Depends on how much snow. For deep stuff a truck or SUV with front and rear or center locking differentials, electronic or manual, as long as they lock. On ice DO NOT lock your differentials if they are manual, you will have unpredictable handling. Also trucks and SUVs suck on any kind of ice because they have a high moment of inertia. On ice AWD cars reign Supreme. Use tall but NARROW studded and siped snow tires because they put more force on a smaller area and you won't slide around as much. If you live in a severe snow area or you are a back country nut, a winch, shovel(s), chains, sleeping bags, water, and food. I've been known to keep a 4 season Climber tent in the toolbox as well. Spent a few nights in a snow bank growing up in Montana, so you learn it's best to always be prepared. In addition to credential my wife and I also lived in Montana from 2012-2015. On icy roads and moderate snow best I've found were my A8 Quattro and my WRX STI. Both easily capable of 100+ MPH on glare ice and 75+ in snow/slush with nice siped, studded snows. Overall I'd have to give the edge to the Audi for sheer grip on crap roads, the comfort doesn't hurt either, I viscerally miss that car. The STI was another thing to itself. I miss it too, but my kidneys and back certainly do not, that car was insane. Dyno with upgrades was 386whp (450shp) and it would take a 15mph hairpin at 90mph without chirping the tires. However in the ride department you might as well be in the Flintstone mobile. Seriously, every thing on the road more than 1/8″ high WILL be felt. Not a middle aged daily driver, to be sure, but made for some epic Canonball Runs in my twenties. :-) Deep snow and I'm in my truck with lockers and a winch just in case. All vehicles have emergency kits.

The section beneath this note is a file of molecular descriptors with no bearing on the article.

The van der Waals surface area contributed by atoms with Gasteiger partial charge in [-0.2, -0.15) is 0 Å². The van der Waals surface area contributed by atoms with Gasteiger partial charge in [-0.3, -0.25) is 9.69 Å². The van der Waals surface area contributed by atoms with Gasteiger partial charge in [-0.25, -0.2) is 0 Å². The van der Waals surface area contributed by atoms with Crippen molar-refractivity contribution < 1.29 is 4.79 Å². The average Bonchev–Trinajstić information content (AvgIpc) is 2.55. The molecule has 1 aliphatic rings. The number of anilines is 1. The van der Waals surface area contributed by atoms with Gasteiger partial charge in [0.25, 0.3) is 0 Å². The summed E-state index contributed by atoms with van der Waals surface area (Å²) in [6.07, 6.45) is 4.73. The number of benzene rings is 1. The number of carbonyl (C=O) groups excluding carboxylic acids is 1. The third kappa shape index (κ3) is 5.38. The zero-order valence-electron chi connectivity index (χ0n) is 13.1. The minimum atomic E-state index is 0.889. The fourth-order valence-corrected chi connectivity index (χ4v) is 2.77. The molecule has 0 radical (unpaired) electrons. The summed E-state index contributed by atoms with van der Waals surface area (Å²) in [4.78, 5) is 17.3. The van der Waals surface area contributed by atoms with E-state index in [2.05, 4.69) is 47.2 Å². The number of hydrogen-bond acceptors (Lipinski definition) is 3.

I’ll preface by mentioning that I’ve driven nearly 2 million kilometers in a variety of American, Japanese, British, French, German and Swedish cars. My father was a mechanic. My brother was service manager for both Toyota and VW dealerships. I’ve had VW cars and vans and still own the last VW truck sold in North America (bought new in Oct. ‘92), we’ve had 2 A6 wagons, 1 A6 twin-turbo sedan with 6-speed manual, I’m driving an A4 Quattro Avant now, and I’ve also owned Mercedes S-Class, and I have a ’93 300SEC Cabrio (the last year that they were hand-built by Karmann, with global production less than 1,000 units). If you are talking about Audis built in the last 20 years, the answer is YES they are reliable — provided that you perform the maintenance needed. If you have a turbo engine, such as the 1.8t or 2.0t (or TDI) then you must spend the $$$ for the approved oil. If you think you are saving $$$ by using normal oil, you will find that the oil is cooked as it goes through the glowing-hot turbo and turns into goo, and you will discover VW/Audi’s infamous “sludge problem”. The sludge problem is not a vehicle problem. It is an owner problem. Putting in cheap oil will not save money. Our 1998 A6 wagon (that was the old style, the sedans changed in ‘98, but wagons weren’t updated till ‘99) was purchased with > 200,000 MILES on it. My 2000 A6 2.7t had 170,000 miles on it. My wife’s second A6 wagon, a 2001, came from Utah with 168,000 miles on it. And the 2006 A4 was bought in Vancouver BC with 117,000 kms (due for a timing belt) and rattling like a diesel because it had no oil-pressure due to sludge, because the idiot dealer that bought it at the auction did a quick $29 oil-change on it. (the 2.0t takes oil that is normally CAD$17/litre but it comes on sale at Canadian Tire a few times a year for half that price). The cars are supremely reliable and parts are dirt-cheap online. But they CAN be expensive to fix if something breaks, and they are heavy so things will wear faster than a Japanese tin-can, so I’ll provide some advice for those looking at buying a European car in general, and Audi specifically: SERVICE: Take the car to the dealer while it is under warranty. But once the warranty is over, stay away from the dealer. They are too expensive. Find “the local guy” for your make of car (there’s at least one, in nearly every place) where people lineup to get their car serviced. THIS APPLIES TO EVERY BRAND OF CAR! (not including exotics) AVOID: the 1990s to mid 2000s V6 engines due to the high cost of timing belt replacements. Avoid the V8 due to the high cost of everything!! The 4-cyl. turbo engines, and the later V6 with the timing chain are your preferred engine. (and any version of the TDI diesel is great too, but I’m in Canada, where those are rare). GET THE QUATTRO! That means that you get a “Real transmission” too. There are Front-wheel-drive A4 models with a CVT transmission. Most have no problem, but some fail, and they aren’t something you can fix in your back yard and will be expensive. Personally, I would avoid the CVT. (I’d go for a manual, but my wife wants an A/T even though she’s owned 5-speed cars too). Plus, you’ll get more $$$ at re-sale if the car has AWD. At least anywhere that gets snow, or has dirt roads. IF you buy a high-mileage car with Auto trans, go get the tranny fluid changed, just as a preventive maintenance thing. If you’re getting the engine oil changed, then the tranny fluid change is probably well under $100 and its cheap insurance. (I’ve done this with VW, Audi, Ford, Volvo, etc. cars. I’ve never had an A/T fail. I’m not sure it helps, but it makes me feel better knowing that my car’s transmission with 200,000 miles on it has new fluid) CHECK the FRONT SUSPENSION on A4, A6, A8 if over 150,000 miles. These are heavy cars. Like the BMW 5-series, Mercedes E-Class and S-class, the front suspension will wear faster than that of a Civic or Mazda 3 or even Golf, Jetta, A3, Beetle, etc. and the A4 and larger has (had) a “virtual link” front suspension with 4 control arms on each side, each with an inboard bushing and out-board ball-joint (yes, 8 ball-joints in the front, versus a typical American or Japanese car with 2). However, due to their popularity, there are many suppliers offering replacement parts. You don’t change the ball-joint and bushing, you just swap out the entire arm. Miele “10-piece kits” with 8 control arms and 2 tie-rods (the steering linkage) can be found online under US$500. Labour is a couple hours per side. So budget $1000 to replace the front suspension/steering components when you’re getting closer to 200,000 miles (320,000 kms). And that service requires a wheel alignment too. BTW: This is what a 2001 A6 Quattro Avant with 185,000 miles look like after spending $1k to replace the front suspension, plus $700 for an Eibach Sport Suspension kit (springs and shocks) and $520 for 17″ S6 wheels with Falken Ziex tires. My wife’s 2nd A6 in Regina Saskatchewan on our annual cross-Canada (Vancouver to Ontario) road-trip, which we completed in 2 days (cruise control @ 140 kmph across the prairies). Yes, I was stopped by the RCMP, but only once, and the constable spent over 10 minutes asking questions about the car before letting us go without a ticket :) CHECK THE MAINTENANCE SCHEDULE BEFORE BUYING. The used car lots around here have lots of Audis with around 115,000 to 120,000 kms. That’s when they are due for a timing belt ($1,500 for 4-cyl, but $3,500 for older V6), DSG fluid change, differential fluid change, radiator flush, brake-fluid flush …. around CAD$3,500 in service for the 4-cyl turbo engines! The owner sees that quotation from the service department, and says “how much is it worth as a trade-in?”. The cars get traded, and rather than do the expensive maintenance, the dealer sends them to the auction, and they land in a used-car dealership. But THE CAR NEEDING MAINTENANCE COULD BE THE BEST DEAL. If you do one thing: get the dealer to have the timing belt changed at a VW or Audi dealership, and include the receipt for the work (for warranty purposes) before you buy. Example: in 2016 I found a mint 1-owner 2006 (first year of new body, so looks “newer”) A4 2.0t Quattro Avant that’s NOT Silver on Black with all the power-memory-seats, front/rear heated seats, automatic lights and wipers, etc., but 117,000 kms. I got the VIN and checked Audi, and they had no record of the timing belt being changed (VW/Audi are on one database, so I can get a VIN for a car in Florida and check the service records for free at any Audi dealership in Canada for example … they will also print out wiring diagrams and stuff for you for free too, so you don’t need to buy manuals … important if you are importing US cars and need to modify lights to DRL). Similar cars were around $14k at other dealers. This dealer had dropped their asking price down to $12k. I bought the car for $10,500 with taxes IN, and the timing belt replaced by the VW dealer a few blocks away (the Passat and GTI had the same 2.0t engine). If I back out the taxes (12%) and $1,500 timing belt change (with new oil and filter) then the car cost me $7,875 … and now its good for another 117,000 kms. I did have to deal with the sludge. Online, VW owners in the US are spending US$1200 to have the dealer clean out the engine and install a new oil pickup. My German mechanic, Verner, (he was a BMW mechanic in Germany before immigrating to Canada) removed the oil-pan and cleaned everything out, cleaned the original oil pickup, re-installed with sealant to prevent leaks, filled it with the best synthetic oil, plus the optional Audi hi-volume oil filter for under CAD$650 including taxes. That fall, we drove the car to San Francisco, and then down the coast to San Luis Obispo just for a fun road-trip. It now has > 150,000 kms and has only had oil-changes and new tires. SUMMARY: Buying a 5 to 10 year old Audi, I get a car with 100,000 kms on it for 20% of the cost of a new one (an A4 Allroad with options like our A4 is CAD$55,000) including an investment in maintenance. Brakes are cheaper than Japanese cars and last longer. The exhaust systems will last 500,000 miles. You have to replace tires, wipers, and batteries regardless of the car, and the costs are pretty much the same. I would drive from Vancouver to Key West in this car with no hesitation (and I’ve driven that in the past, via Cape Breton Island going south, and via San Diego coming home). And I know that if I get in an accident, my chances of survival are much higher than in a common American or Japanese car. Meanwhile, I get to enjoy a superbly comfortable car with good handling, a good audio system, AWD for those rare days when we have snow, fantastic climate control, the insanely fast window defrosting typical of German (and also Volvo) cars for less than my friends buying a new Altima or Camry or Accord. Oil changes definitely cost more, but that applies to ALL turbo engines, including the new Hondas, etc. YES Audis are reliable. And they last a long time. If you don’t screw up on the maintenance.